A Different Disease

This blog is intended to explore different dimensions of disease and our collective abilities to cope. That is a wide mandate. A disease is defined as a disorder of structure or function. We have a national disorder that is devastating. We are waving the white flag and giving in to sickness.

The White House is proposing a $1.2 billion cut this year to the National Institutes of Health’s budget, targeting research grants.   That is about a twenty percent cut. We seem to be laying down arms and assuming fetal position. Almost twenty percent of us live with a disability and nearly 50 percent have at least one chronic illness. Trump is turning his back on us, and there is silence.

One valid and vital coping mechanism is our resolve to fight back and protect our lives and those of our loved ones. That is instinctive and should be overpowering. Seems basic to me. Yet I hear little and sense no resistance.   Yet many are fighting for their lives.

My much-loved brother-in-law is fighting pancreatic cancer spread to his liver. It feels as if he has been abandoned. Rep. Tom Cole, a conservative Republican from Oklahoma, is one of the few on the Hill who gets it. “We have more to fear from a pandemic than from a terrorist attack,” Cole said on morning television.

There is so much at stake for us, and we have become the silent minority.

14 Responses to A Different Disease

  1. Jane April 3, 2017 at 10:18 am #

    You are right on the money, Richard.

  2. H D April 3, 2017 at 10:52 am #

    Anyone running for Congress in the mid-term election and doesn’t run on the “Impeachment Platform” is an idiot.

  3. Jan April 3, 2017 at 11:48 am #

    Very sorry about what your brother-in-law is enduring… and for those who care about him.

    • Richard Cohen April 11, 2017 at 10:16 am #

      Thanks.

      R.

  4. Brian L. April 3, 2017 at 12:56 pm #

    Well they have to pay for the tax cuts for the wealthy somehow, don’t they? Oops, I meant “jobs creators “. That label sounds so much more acceptable.

  5. Dale April 4, 2017 at 1:19 am #

    My daughter went to Boston College, the home of Pete Frates and an amazing group of his teammates and friends. Look what one simple idea, the Ice Bucket Challenge, did for ALS research. This was not government controlled funds, raising well over 100 million dollars. Many of the discoveries will likely advance MS research as well. I never thought MS got anywhere near the attention it should for research dollars. But then again I’m biased.

  6. CP April 5, 2017 at 8:55 pm #

    Fighting back is instinctual when the fight is winnable. This Administration has left a lot of people feeling defeated. We as a society depend on research to advance treatment for any and all diseases. Cutting funding hurts everyone. I’d like to know how to effectively fight back. I live in the adjacent county to where Mike Pence is from so there’s no sense in me contacting any political representatives in my state.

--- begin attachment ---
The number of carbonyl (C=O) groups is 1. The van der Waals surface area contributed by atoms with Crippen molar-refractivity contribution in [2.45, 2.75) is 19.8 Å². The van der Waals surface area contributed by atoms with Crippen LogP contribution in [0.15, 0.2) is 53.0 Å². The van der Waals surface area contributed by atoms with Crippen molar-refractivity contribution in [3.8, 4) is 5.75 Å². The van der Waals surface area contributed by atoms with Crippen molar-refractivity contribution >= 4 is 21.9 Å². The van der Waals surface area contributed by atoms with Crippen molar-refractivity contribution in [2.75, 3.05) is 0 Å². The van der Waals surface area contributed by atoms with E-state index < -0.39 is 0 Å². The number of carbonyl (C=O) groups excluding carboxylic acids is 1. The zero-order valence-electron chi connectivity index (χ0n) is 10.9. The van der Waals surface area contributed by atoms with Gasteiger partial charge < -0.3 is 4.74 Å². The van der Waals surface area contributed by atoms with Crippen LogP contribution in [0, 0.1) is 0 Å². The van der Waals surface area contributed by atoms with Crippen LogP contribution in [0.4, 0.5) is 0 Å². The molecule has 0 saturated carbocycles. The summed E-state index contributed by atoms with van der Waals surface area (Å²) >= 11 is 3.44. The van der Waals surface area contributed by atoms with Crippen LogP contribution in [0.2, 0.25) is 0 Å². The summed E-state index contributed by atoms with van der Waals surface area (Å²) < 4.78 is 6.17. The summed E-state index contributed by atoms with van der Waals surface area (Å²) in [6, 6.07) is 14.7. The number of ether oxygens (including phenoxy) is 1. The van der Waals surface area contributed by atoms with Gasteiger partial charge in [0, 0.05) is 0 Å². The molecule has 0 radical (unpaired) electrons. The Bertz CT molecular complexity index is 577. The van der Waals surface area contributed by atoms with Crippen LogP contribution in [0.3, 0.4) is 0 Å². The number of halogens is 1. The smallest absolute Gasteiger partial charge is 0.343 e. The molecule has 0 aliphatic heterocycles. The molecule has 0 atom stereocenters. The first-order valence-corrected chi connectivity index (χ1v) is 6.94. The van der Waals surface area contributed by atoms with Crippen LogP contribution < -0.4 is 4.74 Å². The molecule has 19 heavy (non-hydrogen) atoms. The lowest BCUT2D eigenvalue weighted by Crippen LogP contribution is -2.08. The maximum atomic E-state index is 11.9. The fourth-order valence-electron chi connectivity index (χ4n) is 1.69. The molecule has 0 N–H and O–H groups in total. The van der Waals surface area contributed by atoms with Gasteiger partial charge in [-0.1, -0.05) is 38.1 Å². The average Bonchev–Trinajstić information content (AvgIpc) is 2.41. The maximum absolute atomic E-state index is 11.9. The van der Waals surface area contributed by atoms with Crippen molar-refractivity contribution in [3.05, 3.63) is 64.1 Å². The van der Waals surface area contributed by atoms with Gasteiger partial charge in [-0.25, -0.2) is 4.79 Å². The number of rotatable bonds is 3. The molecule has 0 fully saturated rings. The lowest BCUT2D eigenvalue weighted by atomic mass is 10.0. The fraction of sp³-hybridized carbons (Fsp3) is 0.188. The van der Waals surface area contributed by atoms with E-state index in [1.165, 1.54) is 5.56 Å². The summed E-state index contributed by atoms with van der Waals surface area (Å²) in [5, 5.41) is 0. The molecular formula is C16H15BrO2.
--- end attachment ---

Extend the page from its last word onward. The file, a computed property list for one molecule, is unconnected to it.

• HD April 6, 2017 at 12:07 pm #

      I hope you are not surprised. The people who voted for them and now can’t believe this is happening should not be allowed to vote again.

      • CP April 6, 2017 at 3:36 pm #

        I totally agree. But these people remind me of cult members that are unable to think for themselves and they make excuses for their “leader”. My mother was born in Montreal so hopefully that will expedite my immigration to Canada

  7. Yvonne April 8, 2017 at 6:25 pm #

    Not only will research dollars be cut, the availability to the drugs and treatments that are out there remains out of reach for so many of us because no one really is working on that aspect! This administration is a cesspool not a swamp. The last administration at least tried to work on these things but the swamp was murky and difficult to move around so they got what they could and cut bait. Illness is not a priority. I no longer believe in our healthcare system. It’s about profit. Don’t forget it.

  8. Christopher April 10, 2017 at 1:11 am #

    The sad truth about sad facts is that the opposite is possible, but not inevitable.

    But if we all at least try… we give the possibilities fighting chance.

  9. Ss April 10, 2017 at 8:20 pm #

    I sent a message to my Senator to asking to help support Biomedical Research funding (with NIH – National Institute of Health).

  10. Kat April 11, 2017 at 9:24 am #

    I feel dumber for having read some of these comments. Let’s please have an open minded discussion instead of the negativity and name calling. Otherwise this blog is just a waste of time. Let’s try to encourage a solution and hope. Let’s be proactive. Write your senators. Some of the Govt. funded research projects probably need to be eliminated. I have learned of many a stupid government funded research project. For example – People with MS who have leg weakness tend to have more falls. Really?? The ice bucket challenge is brilliant. The government is not going to solve all our problems. Sometimes organized citizens can get much further. Thank you Christopher, Ss and Dale for your intelligent comments. Kat

    • Yvonne April 11, 2017 at 9:38 am #

      WOW! This blog has always been open to as well as encouraging of different viewpoints and encouraged people’s perspective. Just because people express their discontent and frustration doesn’t mean they are negative or not actively involved in finding solutions. I am offended by your assertions of such. Perhaps you should check your perspective of the reason for this blog.